Don’t know what to get your dad for Father’s Day?
It can be a tough call…especially for the man who has everything.
Moms are so much easier to buy for. She’s pretty much happy with anything – all the easy fallbacks…flowers, candy, perfume. She’s also great at dropping hints. Besides, your mom will likely love anything as long as it’s from you.
Your dad presents more of a challenge.
If your father wants something, he usually goes out and buys it for himself. While your mother’s busy finding creative ways to let you know her heart’s desire, your dad’s at the cash register buying that item he told you he wanted just last week. So, here’s a clue for getting dad an awesome present – the perfect Father’s Day gift – among the top uncommon Father’s Day gift ideas.
But there is a caveat. There are always limitations, right? But this one is easy:
Does your dad have a dog? Yes? Then here’s the key for getting him the coolest Father’s Day gift on the planet…and you’re likely not going to be surprised by the answer, since you are on drawdogs.com, after all.
Get your dad a drawing of his dog drawn entirely out of the name of the breed – every line in the drawing spells it out. You can even have the name of your dad’s dog drawn into the print by the artist!
And, if your father (or you) has a favorite dog rescue, there’s more.
So, now that you have the best doggone Father’s Day gift idea ever for your dad, here’s the story of how these drawings came to be:
by Kris Kline
Original seen in Dog & Kennel Magazine
“I think I found it,” my dad shouted as he burst through the door of his elegant Florida waterfront home, shadowed by my mother, Evelyn.
I turned from the kitchen sink where I was concocting my renowned martinis – shaken, not stirred. My smile of expectation collapsed when I saw my mom’s expression of disbelief. My 70-year-old father, Clarence, clutched the real estate section of the Tampa Tribune in his suntanned hands. For as long as I could remember, he had been talking about relocating to a ranch in Alabama, but so far no one had taken him seriously. As he held the classified section toward me, I noticed a hastily drawn line circling one of the ads.
“What’s this?” I asked, looking down at the paper.
“It’s a nightmare,” my mother informed me. “Your father has finally gone over the edge.”
My eyes quickly scanned the ad. It read: “Alabama/4-year-old bulldog, $98,000, with extras including modern brick home on 48 acres.”
For once I was tempted to agree with my mother, but I kept my mouth shut. I poured the chilled gin equally into each hand-designed glass. Following our weekend ritual, we toasted each other and took a sip.
“Perfect, as always,” my mother beamed. “Not really on my diet, but that’s the beauty of being our age.”
“Shall we adjourn to the lanai?” I offered, leading the way through the dining room and out onto the screened porch that wrapped around the back of the house overlooking the Manatee River at one of its widest points. The view rivaled any and never failed to elicit gasps of awe from anyone seeing it for the first time.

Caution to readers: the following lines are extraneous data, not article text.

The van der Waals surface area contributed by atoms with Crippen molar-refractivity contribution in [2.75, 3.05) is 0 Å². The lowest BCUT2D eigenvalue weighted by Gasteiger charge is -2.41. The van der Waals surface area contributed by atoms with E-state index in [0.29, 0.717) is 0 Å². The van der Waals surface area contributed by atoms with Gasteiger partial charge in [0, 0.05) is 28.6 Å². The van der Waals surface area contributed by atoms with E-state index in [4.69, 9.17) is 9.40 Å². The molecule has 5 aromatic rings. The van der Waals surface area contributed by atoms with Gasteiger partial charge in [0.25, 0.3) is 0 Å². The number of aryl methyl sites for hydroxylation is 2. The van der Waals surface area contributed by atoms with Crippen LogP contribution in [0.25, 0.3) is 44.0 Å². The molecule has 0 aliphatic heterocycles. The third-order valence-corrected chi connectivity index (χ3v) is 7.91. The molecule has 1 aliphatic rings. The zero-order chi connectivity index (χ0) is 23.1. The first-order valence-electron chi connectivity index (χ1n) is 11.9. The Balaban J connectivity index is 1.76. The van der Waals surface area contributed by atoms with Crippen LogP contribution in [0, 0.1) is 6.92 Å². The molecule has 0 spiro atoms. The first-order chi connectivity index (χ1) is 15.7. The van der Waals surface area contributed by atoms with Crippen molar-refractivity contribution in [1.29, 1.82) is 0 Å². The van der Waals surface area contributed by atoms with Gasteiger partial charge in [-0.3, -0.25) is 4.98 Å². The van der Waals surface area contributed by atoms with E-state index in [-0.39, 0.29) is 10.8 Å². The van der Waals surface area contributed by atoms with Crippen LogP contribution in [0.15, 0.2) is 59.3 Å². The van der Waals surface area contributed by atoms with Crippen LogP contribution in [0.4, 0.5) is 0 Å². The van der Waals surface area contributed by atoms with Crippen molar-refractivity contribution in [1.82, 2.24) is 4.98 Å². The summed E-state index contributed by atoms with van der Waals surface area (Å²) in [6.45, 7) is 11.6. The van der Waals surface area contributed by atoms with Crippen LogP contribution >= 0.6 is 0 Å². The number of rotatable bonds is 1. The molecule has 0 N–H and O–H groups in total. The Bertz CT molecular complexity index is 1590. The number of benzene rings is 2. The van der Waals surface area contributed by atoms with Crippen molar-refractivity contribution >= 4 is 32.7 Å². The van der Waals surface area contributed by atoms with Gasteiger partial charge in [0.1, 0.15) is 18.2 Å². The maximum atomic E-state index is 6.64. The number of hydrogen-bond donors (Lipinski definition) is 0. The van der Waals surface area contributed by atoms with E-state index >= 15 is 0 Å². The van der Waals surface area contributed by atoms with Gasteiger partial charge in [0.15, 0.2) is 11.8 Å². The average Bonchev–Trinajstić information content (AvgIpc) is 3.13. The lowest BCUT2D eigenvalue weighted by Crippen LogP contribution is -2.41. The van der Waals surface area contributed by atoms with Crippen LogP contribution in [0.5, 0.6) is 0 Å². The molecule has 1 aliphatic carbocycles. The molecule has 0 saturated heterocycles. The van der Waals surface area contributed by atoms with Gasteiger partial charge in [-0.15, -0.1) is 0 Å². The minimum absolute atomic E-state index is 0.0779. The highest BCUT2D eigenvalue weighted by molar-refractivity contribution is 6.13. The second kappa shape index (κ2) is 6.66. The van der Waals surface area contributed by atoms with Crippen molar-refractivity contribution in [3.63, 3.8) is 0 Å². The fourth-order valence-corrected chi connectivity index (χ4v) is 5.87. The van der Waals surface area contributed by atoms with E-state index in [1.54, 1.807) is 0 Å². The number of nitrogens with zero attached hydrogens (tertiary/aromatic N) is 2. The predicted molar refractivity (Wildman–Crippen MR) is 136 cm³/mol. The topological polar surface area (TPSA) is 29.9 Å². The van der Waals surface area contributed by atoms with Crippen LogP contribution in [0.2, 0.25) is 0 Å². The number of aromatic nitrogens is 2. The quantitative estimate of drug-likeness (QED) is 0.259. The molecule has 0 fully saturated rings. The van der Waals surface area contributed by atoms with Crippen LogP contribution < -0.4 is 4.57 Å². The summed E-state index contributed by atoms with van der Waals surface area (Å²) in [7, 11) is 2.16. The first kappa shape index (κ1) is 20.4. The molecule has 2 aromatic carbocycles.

“Dad,” I said, skeptically, looking over the rim of my glass directly into his intense blue eyes. “I don’t want to take sides, but look around. Are you sure you want to trade all this in on an acreage in the boondocks of Alabama?”
“Of course not,” he said, as though I had lost my mind. I could feel my mother relaxing for the first time since they had walked in the door. “I want to trade it in for a bulldog.”
With those words our lives would change forever. Within two months I had purchased their home and moved my art studio down from New York, packed the folks off to Alabama, and was well on my way to losing my position in the family as Mom’s favorite child. I was being replaced by a mangy, independent, bullheaded canine named Bulldog.
My loss of title wasn’t immediate. In fact, it took a while before Mom would even let Bulldog into the mud room from the garage. His previous owners had kept him as an outdoor dog without manners or decorum. As time went on, it became apparent to me and everyone else that the furry interloper was moving in, and Mom no longer liked me best. Bulldog ruled. He was allowed to do all the stuff I’d wanted to do when I lived at home. He got to go outside whenever he wanted to. Mom always took him with her when she ran errands. She gave him ice cream any time of the day and night. He never got yelled at for being cross with strangers, and worst of all, Dad and I no longer got first dibs on the restaurant doggy bags. Mom spoiled that big, burly pet unabashedly and defended him steadfastly when others dared make derogatory remarks about him or his vicious-sounding growl.
They were inseparable, and then one sunny fall day Mom died unexpectedly. It had been just two weeks before that I had come up from Florida for a long weekend. We had all picked turnips in the field together. Now, sadly, she was gone.
I came back up for the funeral and stayed on as long as I could, but eventually I had to return to my studio and my work. As I pulled the car out onto the highway headed south, I glanced into the rearview mirror. There, standing in silhouette against a backdrop of open sky and sweeping land, stood a man and his dog. Suddenly I was filled with the knowledge that together they would help each other through their shared loss, and I knew that $98,000 for Bulldog had been a bargain.
English_Bulldog_Close_UpAs the weeks passed, I felt a need to write a tribute to him, but I am no wordsmith. I am an artist, and so I wrote his name into his image. Every time I create a new drawing of a dog, I think of Bulldog, and I am reminded that Mom liked him best.
Kris Kline is a freelance writer, and her husband Stephen Kline is an artist living in Tampa, Florida.